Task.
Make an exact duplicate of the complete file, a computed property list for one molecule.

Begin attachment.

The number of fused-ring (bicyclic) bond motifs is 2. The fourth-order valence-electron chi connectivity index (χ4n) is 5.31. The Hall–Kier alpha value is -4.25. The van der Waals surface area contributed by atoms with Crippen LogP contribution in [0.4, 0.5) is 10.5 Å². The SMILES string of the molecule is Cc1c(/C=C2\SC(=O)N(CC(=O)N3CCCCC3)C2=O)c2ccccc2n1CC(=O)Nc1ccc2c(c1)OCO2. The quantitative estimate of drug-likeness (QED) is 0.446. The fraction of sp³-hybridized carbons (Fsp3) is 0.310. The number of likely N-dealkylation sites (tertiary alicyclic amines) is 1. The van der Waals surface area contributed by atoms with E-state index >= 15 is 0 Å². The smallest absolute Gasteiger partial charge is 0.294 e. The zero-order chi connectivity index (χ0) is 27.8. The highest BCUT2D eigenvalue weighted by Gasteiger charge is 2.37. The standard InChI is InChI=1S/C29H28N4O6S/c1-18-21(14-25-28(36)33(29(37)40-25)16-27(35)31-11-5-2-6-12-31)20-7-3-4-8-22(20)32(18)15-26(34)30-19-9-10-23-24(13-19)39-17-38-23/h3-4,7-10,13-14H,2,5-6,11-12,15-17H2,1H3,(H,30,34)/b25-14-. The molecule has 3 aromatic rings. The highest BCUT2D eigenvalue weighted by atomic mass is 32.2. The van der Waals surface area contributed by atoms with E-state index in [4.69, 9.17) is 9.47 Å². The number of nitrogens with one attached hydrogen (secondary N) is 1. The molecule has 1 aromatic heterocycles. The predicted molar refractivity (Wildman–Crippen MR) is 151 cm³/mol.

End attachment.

The number of fused-ring (bicyclic) bond motifs is 2. The fourth-order valence-electron chi connectivity index (χ4n) is 5.31. The Hall–Kier alpha value is -4.25. The van der Waals surface area contributed by atoms with Crippen LogP contribution in [0.4, 0.5) is 10.5 Å². The SMILES string of the molecule is Cc1c(/C=C2\SC(=O)N(CC(=O)N3CCCCC3)C2=O)c2ccccc2n1CC(=O)Nc1ccc2c(c1)OCO2. The quantitative estimate of drug-likeness (QED) is 0.446. The fraction of sp³-hybridized carbons (Fsp3) is 0.310. The number of likely N-dealkylation sites (tertiary alicyclic amines) is 1. The van der Waals surface area contributed by atoms with E-state index >= 15 is 0 Å². The smallest absolute Gasteiger partial charge is 0.294 e. The zero-order chi connectivity index (χ0) is 27.8. The highest BCUT2D eigenvalue weighted by Gasteiger charge is 2.37. The standard InChI is InChI=1S/C29H28N4O6S/c1-18-21(14-25-28(36)33(29(37)40-25)16-27(35)31-11-5-2-6-12-31)20-7-3-4-8-22(20)32(18)15-26(34)30-19-9-10-23-24(13-19)39-17-38-23/h3-4,7-10,13-14H,2,5-6,11-12,15-17H2,1H3,(H,30,34)/b25-14-. The molecule has 3 aromatic rings. The highest BCUT2D eigenvalue weighted by atomic mass is 32.2. The van der Waals surface area contributed by atoms with E-state index in [4.69, 9.17) is 9.47 Å². The number of nitrogens with one attached hydrogen (secondary N) is 1. The molecule has 1 aromatic heterocycles. The predicted molar refractivity (Wildman–Crippen MR) is 151 cm³/mol.